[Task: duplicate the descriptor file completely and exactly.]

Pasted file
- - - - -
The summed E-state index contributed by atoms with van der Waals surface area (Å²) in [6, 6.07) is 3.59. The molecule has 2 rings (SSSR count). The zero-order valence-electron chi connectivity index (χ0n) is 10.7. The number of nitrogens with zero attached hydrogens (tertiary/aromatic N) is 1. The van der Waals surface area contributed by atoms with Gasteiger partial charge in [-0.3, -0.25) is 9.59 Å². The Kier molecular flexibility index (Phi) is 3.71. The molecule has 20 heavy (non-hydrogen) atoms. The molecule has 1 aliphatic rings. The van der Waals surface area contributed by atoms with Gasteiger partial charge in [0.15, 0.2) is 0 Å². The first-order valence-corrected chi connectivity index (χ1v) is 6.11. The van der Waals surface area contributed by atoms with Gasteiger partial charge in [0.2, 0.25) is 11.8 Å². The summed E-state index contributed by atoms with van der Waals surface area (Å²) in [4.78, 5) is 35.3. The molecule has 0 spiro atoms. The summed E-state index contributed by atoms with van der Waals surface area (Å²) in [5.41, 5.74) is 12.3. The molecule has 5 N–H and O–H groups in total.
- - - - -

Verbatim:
The summed E-state index contributed by atoms with van der Waals surface area (Å²) in [6, 6.07) is 3.59. The molecule has 2 rings (SSSR count). The zero-order valence-electron chi connectivity index (χ0n) is 10.7. The number of nitrogens with zero attached hydrogens (tertiary/aromatic N) is 1. The van der Waals surface area contributed by atoms with Gasteiger partial charge in [-0.3, -0.25) is 9.59 Å². The Kier molecular flexibility index (Phi) is 3.71. The molecule has 20 heavy (non-hydrogen) atoms. The molecule has 1 aliphatic rings. The van der Waals surface area contributed by atoms with Gasteiger partial charge in [0.15, 0.2) is 0 Å². The first-order valence-corrected chi connectivity index (χ1v) is 6.11. The van der Waals surface area contributed by atoms with Gasteiger partial charge in [0.2, 0.25) is 11.8 Å². The summed E-state index contributed by atoms with van der Waals surface area (Å²) in [4.78, 5) is 35.3. The molecule has 0 spiro atoms. The summed E-state index contributed by atoms with van der Waals surface area (Å²) in [5.41, 5.74) is 12.3. The molecule has 5 N–H and O–H groups in total.